Archive for October, 2012

This is also known as All Saints’ Eve and Samhain, the celebration is observed around the world on October 31st. It is on the eve of the Western Christian feast of All Hallows but some scholars believe that this is part of the older festivals of the dead such as the Celtic Samhain, some say it developed independently.

Samhain itself is mentioned in Irish mythology as it marked the end of the harvest season and the beginning of winter or ‘darker half’ of the year. The stock-taking and preparing for the winter ahead, cattle were brought in from the pasture and the livestock slaughtered. In the Gaelic world they would light bonfires and enjoy the rituals involving them, the rituals hint that they might once indicated human sacrifice.

It was considered to be the door to the “otherworld” and opened enough for the souls of the dead to come into the home world. The souls of the dead were said to revisit their old homes, and feasts were held with places of honour for the dead. It is also thought that the idea of wearing a costume came from the idea of of disguising themselves amongst the spirits and fairies. It might also be an extension to the Ireland custom from the 19th Century whewre a man dressed as a white man would lead youths door to door to collect food; by giving them the food the household could expect the good fortune from the Muck Olla.

There are lots of customs and rituals, historical citations about Halloween but this festival also migrated over to North America where it has become a national celebration with some very large parties and the tradition of trick or treat.

There are games and movies galore that incorporate or centralise on the Halloween theme, for instance Tim Burton’s Nightmare Before Christmas which was brought into the games series of Kingdom Hearts and saw the hero of the games fighting various troubles there. Halloween the film was an original blockbuster horror that has seen a revival and remake thanks to Rob Zombie. There are so many that I could mention but I could spend an age on it when really right now it’s time to go and stuff myself sick with candy, look at zombie nurses and drink a couple of Bloody Mary’s!

Enjoy your festive season all.

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The area is located in a forest near the Harper’s Crossroads, Bennett, North Carolina. It has been subject to various legends and lore, perhaps really more lots of old urban legends passed down but it now said that the Devil haunts/possesses a barren circle of land within which nothing is said to grow. It is a circle in these woods, around 40ft diameter and the only grass that grows there is a wild wire type.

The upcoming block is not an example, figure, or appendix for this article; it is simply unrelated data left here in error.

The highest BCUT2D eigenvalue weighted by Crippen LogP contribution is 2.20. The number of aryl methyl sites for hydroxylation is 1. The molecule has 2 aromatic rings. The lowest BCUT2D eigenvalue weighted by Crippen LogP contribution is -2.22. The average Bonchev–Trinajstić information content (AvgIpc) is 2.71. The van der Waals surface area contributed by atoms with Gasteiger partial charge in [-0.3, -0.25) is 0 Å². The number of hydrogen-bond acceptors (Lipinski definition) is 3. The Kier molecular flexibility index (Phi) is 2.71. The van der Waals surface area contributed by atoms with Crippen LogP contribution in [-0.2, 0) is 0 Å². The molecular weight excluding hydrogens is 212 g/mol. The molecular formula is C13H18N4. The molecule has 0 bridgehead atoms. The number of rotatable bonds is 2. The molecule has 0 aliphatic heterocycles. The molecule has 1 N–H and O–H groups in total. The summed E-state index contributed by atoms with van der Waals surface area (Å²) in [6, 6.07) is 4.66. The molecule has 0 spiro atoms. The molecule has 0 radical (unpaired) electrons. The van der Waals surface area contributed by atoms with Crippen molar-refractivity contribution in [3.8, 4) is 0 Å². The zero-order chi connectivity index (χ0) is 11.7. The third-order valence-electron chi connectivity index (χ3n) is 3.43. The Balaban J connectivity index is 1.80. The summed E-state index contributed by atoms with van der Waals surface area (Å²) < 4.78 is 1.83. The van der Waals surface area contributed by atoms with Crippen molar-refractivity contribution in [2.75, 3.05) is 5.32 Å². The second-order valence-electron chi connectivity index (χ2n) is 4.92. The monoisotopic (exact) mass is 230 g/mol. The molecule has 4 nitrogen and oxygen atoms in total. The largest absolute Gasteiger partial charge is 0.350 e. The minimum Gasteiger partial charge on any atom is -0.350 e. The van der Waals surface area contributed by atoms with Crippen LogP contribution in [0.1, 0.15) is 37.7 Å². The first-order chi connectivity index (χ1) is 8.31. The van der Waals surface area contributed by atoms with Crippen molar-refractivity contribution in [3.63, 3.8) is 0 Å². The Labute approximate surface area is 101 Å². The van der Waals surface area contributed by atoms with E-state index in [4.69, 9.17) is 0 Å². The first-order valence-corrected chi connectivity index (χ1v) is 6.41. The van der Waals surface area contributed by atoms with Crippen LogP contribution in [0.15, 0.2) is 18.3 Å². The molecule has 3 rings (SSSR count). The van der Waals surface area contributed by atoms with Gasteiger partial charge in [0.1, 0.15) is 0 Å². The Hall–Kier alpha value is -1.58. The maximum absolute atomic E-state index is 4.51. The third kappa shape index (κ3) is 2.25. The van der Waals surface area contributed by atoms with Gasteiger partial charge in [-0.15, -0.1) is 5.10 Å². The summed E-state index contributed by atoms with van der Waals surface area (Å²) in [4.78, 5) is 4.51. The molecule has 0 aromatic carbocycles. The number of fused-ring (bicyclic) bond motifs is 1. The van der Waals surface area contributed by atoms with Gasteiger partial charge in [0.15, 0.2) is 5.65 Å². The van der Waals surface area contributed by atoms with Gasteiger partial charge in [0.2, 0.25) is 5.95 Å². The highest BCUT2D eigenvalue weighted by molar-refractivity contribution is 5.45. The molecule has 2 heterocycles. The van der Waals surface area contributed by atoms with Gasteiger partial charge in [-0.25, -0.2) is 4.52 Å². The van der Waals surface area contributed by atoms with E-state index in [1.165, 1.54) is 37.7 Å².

The local stories include objects left inside the ring overnight that have disappeared, dogs yipping and howling whilst refusing to go near it. Some that have tried to stay  overnight have reported that it has strange vibes and it’s said that this is the area where the devil can raise himself from the fiery pits of hell and bring evil into the world. Local legend has it that in the dark of the night he sometimes walks around, tramping the circle bare as he plots and plans. Come the morning he then turns into a crow or other animal and sets off on a mission to carry out the plans he came up with the night before.

In an attempt to disprove various theories the North Caroline Department of Agriculture took a sample of soil, they determined that the area is sterile. This has however really not done anything to assist the legends.

Locals (old and young) are quite happy to tell people that they have left objects inside the circle and came back the next evening to find them laying around just outside. As of 1949 in a report there had been nothing about anyone managing to stay in the area for a whole night, however I am sure someone will be able to correct me by now. If so and if it’s you let me know!

For a few pounds on an old postcards site I have been able to get a picture of the Newstead Sanatorium, sadly this amazing building has been torn down and a housing estate now stands on the location. It was shut down in 1992 and demolished shortly afterwards, a friend of mine was able to point me to the area where it was once stood as he remembered it.

The postcard was sent from “Billy” to a French correspondent. It’s not very easy for me to make the handwriting out but basically they are apologising for not writing sooner, they provide the address for their new residence and they mention the hospital. It is post marked for the month of November but I cannot get the year, which is a shame as I would like to have known. The postage to France for this little card cost them 4d.